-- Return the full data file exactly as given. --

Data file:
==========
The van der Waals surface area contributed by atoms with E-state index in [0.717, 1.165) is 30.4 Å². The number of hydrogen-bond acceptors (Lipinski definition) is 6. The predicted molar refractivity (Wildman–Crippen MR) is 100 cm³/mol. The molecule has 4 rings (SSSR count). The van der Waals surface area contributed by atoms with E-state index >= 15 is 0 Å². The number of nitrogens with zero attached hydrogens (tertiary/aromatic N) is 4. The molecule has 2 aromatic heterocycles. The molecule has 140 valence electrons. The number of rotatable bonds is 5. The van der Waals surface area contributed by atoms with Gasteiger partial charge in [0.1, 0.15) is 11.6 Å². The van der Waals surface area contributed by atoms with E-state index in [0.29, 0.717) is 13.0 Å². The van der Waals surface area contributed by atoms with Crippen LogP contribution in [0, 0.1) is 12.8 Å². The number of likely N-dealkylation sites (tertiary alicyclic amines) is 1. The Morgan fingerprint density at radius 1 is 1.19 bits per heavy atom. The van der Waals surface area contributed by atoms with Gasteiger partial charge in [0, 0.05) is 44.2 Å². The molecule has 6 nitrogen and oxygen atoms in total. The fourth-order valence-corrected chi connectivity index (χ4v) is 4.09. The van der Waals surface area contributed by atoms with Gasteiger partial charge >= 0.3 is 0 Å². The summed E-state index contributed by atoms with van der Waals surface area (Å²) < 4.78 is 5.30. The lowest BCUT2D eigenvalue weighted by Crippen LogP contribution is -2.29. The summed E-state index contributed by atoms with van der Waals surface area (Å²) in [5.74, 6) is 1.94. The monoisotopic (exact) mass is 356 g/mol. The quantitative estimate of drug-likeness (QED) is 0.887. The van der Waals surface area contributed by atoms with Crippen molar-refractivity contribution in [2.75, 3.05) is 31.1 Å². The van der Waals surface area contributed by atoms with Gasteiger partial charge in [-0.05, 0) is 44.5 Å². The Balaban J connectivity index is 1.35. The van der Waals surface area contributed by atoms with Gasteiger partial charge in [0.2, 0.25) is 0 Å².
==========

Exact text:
The van der Waals surface area contributed by atoms with E-state index in [0.717, 1.165) is 30.4 Å². The number of hydrogen-bond acceptors (Lipinski definition) is 6. The predicted molar refractivity (Wildman–Crippen MR) is 100 cm³/mol. The molecule has 4 rings (SSSR count). The van der Waals surface area contributed by atoms with E-state index >= 15 is 0 Å². The number of nitrogens with zero attached hydrogens (tertiary/aromatic N) is 4. The molecule has 2 aromatic heterocycles. The molecule has 140 valence electrons. The number of rotatable bonds is 5. The van der Waals surface area contributed by atoms with Gasteiger partial charge in [0.1, 0.15) is 11.6 Å². The van der Waals surface area contributed by atoms with E-state index in [0.29, 0.717) is 13.0 Å². The van der Waals surface area contributed by atoms with Crippen LogP contribution in [0, 0.1) is 12.8 Å². The number of likely N-dealkylation sites (tertiary alicyclic amines) is 1. The Morgan fingerprint density at radius 1 is 1.19 bits per heavy atom. The van der Waals surface area contributed by atoms with Gasteiger partial charge in [0, 0.05) is 44.2 Å². The molecule has 6 nitrogen and oxygen atoms in total. The fourth-order valence-corrected chi connectivity index (χ4v) is 4.09. The van der Waals surface area contributed by atoms with Gasteiger partial charge >= 0.3 is 0 Å². The summed E-state index contributed by atoms with van der Waals surface area (Å²) < 4.78 is 5.30. The lowest BCUT2D eigenvalue weighted by Crippen LogP contribution is -2.29. The summed E-state index contributed by atoms with van der Waals surface area (Å²) in [5.74, 6) is 1.94. The monoisotopic (exact) mass is 356 g/mol. The quantitative estimate of drug-likeness (QED) is 0.887. The van der Waals surface area contributed by atoms with Crippen molar-refractivity contribution in [2.75, 3.05) is 31.1 Å². The van der Waals surface area contributed by atoms with Gasteiger partial charge in [-0.05, 0) is 44.5 Å². The Balaban J connectivity index is 1.35. The van der Waals surface area contributed by atoms with Gasteiger partial charge in [0.2, 0.25) is 0 Å².